Family Friendly – Great – This is a little bit of a “catch-22”.  So it is a great place for families because everything you need is there at the resort.  They have 16 different food/drink options, and 5 retail shops, including the “Provisions” General Store.  They also have a daycare, a spa, an ice arena, and of course, the “Pump House” indoor waterpark.  However, there is not much around the resort, unless you want to drive an hour or two.  Also, the beginner area and the teaching programs are very good, but, you can only use 3 chairlifts and a surface lift, and you can only ride 20% of the mountain. But, if you are a true beginner and you now you’ll be limited to that terrain ahead of time, they do offer a beginner-terrain-only lift ticket at a discounted price. So again, it isn’t the absolute best place for families but it is a pretty great place for families, especially if you have young children.

Cost – Good – Not the cheapest trip you’ll ever take, but by no means the most expensive trip you’ll take.  There are plenty of much more expensive resorts in the East Cast alone, but Jay definitely will start to build costs quickly if you’re not careful.

Nightlife – Average – There are a few bars on the mountain and they’re definitely nice but there isn’t anything special happening.  You would have to drive an hour and a half to Burlington.

Things to do – Good – There’s a lot to do on the mountain and if you’re there for serious skiing then there is also some backcountry terrain that you can venture to, but there isn’t a ton to do off mountain, other than snowshoeing, snowmobiling, and cultural activities. Again, if you want to drive an hour or two, there is A LOT more going on.

 

* A friendly Canadian Jay Peak Local told me that on a clear day, you can see Montreal from the top of the mountain…..I’m not sure I believe him though haha*

This slideshow requires JavaScript.

Bear Creek Mountain Resort – Macungie, PA

Bear Creek Ski Area – Adult Weekend $63 (Adult Season – $445, but $380 before Oct. 31)

NightShotClose_4422_11x8-39-500-500-80-c

Originally called the Rittenhouse Gap Mine, Bear Creek Ski Area used to be an iron mine in the 1800’s.  After the mine closed, Doe Mountain Ski Area was opened in 1967 with just a t-bar, a rope tow and two trails.  In 1999, ownership of the resort changed hands and it became Bear Creek Mountain Resort.  It is located in Macungie, PA.

Snow Quality – Average – The snow at Bear Creek is often hit or miss.  Occasionally, there are larger storms that will blanket the area, but the slopes can and do get icy at night.  However, the resort is very good with snowmaking and can cover 100% of the mountain if needed.

Crowds – Good to Excellent – If you are a college student and can go during the day during the week you will be blessed with riding only interrupted by the chairlift taking you back up the hill (Excellent).  On the other hand, high school kids can make their way out to this mountain after school, due to its close vicinity to a few cities and large towns, and these times usually see a rise in guests (Great).  On weekends, the crowds often swell and on holidays it can get pretty crazy (Good).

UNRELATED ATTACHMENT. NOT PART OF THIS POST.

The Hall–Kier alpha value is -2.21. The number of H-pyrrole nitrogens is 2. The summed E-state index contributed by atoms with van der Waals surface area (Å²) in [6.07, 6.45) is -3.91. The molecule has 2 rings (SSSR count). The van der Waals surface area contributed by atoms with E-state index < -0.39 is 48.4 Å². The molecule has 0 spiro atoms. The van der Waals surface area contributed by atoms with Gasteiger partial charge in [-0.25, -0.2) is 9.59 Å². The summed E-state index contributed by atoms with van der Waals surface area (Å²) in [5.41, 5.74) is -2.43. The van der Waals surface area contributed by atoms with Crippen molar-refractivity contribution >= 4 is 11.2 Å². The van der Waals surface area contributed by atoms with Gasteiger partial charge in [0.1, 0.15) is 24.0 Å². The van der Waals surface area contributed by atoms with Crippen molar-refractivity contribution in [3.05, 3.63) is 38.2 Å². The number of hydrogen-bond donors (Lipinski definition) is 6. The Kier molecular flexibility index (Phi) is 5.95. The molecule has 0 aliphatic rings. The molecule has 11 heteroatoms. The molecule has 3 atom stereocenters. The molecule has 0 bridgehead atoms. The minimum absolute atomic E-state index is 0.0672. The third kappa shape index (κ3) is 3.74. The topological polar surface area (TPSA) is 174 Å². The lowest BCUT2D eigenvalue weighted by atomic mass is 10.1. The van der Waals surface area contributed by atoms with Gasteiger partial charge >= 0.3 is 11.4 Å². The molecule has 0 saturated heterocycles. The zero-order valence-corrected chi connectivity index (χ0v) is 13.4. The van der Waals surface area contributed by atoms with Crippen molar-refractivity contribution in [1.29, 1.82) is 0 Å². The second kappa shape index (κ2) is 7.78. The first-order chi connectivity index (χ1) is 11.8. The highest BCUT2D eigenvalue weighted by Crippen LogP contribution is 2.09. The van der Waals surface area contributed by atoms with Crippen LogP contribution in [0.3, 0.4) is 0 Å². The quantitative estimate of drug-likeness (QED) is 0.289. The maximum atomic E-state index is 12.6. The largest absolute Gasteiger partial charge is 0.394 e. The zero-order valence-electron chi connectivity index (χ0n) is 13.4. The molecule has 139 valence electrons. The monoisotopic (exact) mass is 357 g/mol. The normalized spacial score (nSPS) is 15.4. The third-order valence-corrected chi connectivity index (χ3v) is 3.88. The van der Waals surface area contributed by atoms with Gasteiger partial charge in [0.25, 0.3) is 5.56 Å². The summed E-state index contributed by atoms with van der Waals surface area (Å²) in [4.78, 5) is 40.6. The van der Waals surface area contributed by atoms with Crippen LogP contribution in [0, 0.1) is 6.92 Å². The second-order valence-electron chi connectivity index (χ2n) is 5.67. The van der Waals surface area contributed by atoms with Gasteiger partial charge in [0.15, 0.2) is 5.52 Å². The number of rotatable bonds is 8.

Lift Infrastructure – Great – The mountain isn’t very big so the lifts they have are very nice to use.  They have 4 chairlifts and a carpet lift at Bear Creek.  Three of their lifts are quads and they are very efficient at getting people up the hill.  However, often times they do not run the one chair, which can be annoying because it would be the chair that services the park but all the park kids then have to go to the next lift.

Trail Variety – 7 Beginner, 7 Intermediate, 4 Advanced, 3 Terrain Parks – One of their black diamond trails always has moguls on it, snowboarders stay away.  Also, their terrain parks go according to ability from about 3 or 4 very small features to a full park of medium features, to a full park of large features.

Trail Quality – Good – Given the amount of snow that they receive each year, they do a great job of working with that natural snow as well as making new snow and covering all of the trails.  Some do get icy and they are best to watch out for, and as it gets darker, a lot of the trails ice up quickly.  Also, one of their black diamond trails “Sasquatch” has a 50 degree slope which, although quick, challenges local skiers who try to navigate down.

Terrain Parks – Great – The terrain parks here are small but nice.  They always have a ton of small to medium sized jumps spread around, as well as many different features such as rails and boxes and bonks.  Last season, they even set up a little halfpipe type feature in the spring.